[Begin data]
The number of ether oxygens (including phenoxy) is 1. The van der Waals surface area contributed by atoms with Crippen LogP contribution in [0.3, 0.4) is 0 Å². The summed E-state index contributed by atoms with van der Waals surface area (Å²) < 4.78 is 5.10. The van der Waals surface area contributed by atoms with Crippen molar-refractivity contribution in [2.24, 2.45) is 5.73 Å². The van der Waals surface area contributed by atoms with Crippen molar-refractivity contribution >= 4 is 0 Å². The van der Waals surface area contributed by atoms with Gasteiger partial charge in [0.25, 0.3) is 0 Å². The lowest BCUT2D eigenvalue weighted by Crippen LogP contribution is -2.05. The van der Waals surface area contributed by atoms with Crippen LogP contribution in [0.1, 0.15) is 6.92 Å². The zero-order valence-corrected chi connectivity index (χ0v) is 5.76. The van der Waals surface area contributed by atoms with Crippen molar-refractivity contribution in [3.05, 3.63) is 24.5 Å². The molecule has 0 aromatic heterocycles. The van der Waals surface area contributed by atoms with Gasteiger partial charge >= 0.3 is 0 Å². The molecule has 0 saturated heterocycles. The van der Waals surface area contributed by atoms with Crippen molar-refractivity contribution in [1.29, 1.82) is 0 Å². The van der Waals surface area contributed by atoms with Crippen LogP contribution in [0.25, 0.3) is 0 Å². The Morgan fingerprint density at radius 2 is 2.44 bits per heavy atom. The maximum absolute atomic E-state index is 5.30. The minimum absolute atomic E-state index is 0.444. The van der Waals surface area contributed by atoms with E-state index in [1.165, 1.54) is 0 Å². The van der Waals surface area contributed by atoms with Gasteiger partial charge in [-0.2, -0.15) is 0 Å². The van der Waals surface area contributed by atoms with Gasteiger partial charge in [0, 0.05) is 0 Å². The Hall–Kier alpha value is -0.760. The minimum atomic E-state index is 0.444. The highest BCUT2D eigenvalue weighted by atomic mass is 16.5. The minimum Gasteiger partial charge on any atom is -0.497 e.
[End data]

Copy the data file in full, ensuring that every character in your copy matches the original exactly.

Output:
The number of ether oxygens (including phenoxy) is 1. The van der Waals surface area contributed by atoms with Crippen LogP contribution in [0.3, 0.4) is 0 Å². The summed E-state index contributed by atoms with van der Waals surface area (Å²) < 4.78 is 5.10. The van der Waals surface area contributed by atoms with Crippen molar-refractivity contribution in [2.24, 2.45) is 5.73 Å². The van der Waals surface area contributed by atoms with Crippen molar-refractivity contribution >= 4 is 0 Å². The van der Waals surface area contributed by atoms with Gasteiger partial charge in [0.25, 0.3) is 0 Å². The lowest BCUT2D eigenvalue weighted by Crippen LogP contribution is -2.05. The van der Waals surface area contributed by atoms with Crippen LogP contribution in [0.1, 0.15) is 6.92 Å². The zero-order valence-corrected chi connectivity index (χ0v) is 5.76. The van der Waals surface area contributed by atoms with Crippen molar-refractivity contribution in [3.05, 3.63) is 24.5 Å². The molecule has 0 aromatic heterocycles. The van der Waals surface area contributed by atoms with Gasteiger partial charge >= 0.3 is 0 Å². The molecule has 0 saturated heterocycles. The van der Waals surface area contributed by atoms with Crippen molar-refractivity contribution in [1.29, 1.82) is 0 Å². The van der Waals surface area contributed by atoms with Crippen LogP contribution in [0.25, 0.3) is 0 Å². The Morgan fingerprint density at radius 2 is 2.44 bits per heavy atom. The maximum absolute atomic E-state index is 5.30. The minimum absolute atomic E-state index is 0.444. The van der Waals surface area contributed by atoms with E-state index in [1.165, 1.54) is 0 Å². The van der Waals surface area contributed by atoms with Gasteiger partial charge in [-0.2, -0.15) is 0 Å². The van der Waals surface area contributed by atoms with Gasteiger partial charge in [0, 0.05) is 0 Å². The Hall–Kier alpha value is -0.760. The minimum atomic E-state index is 0.444. The highest BCUT2D eigenvalue weighted by atomic mass is 16.5. The minimum Gasteiger partial charge on any atom is -0.497 e.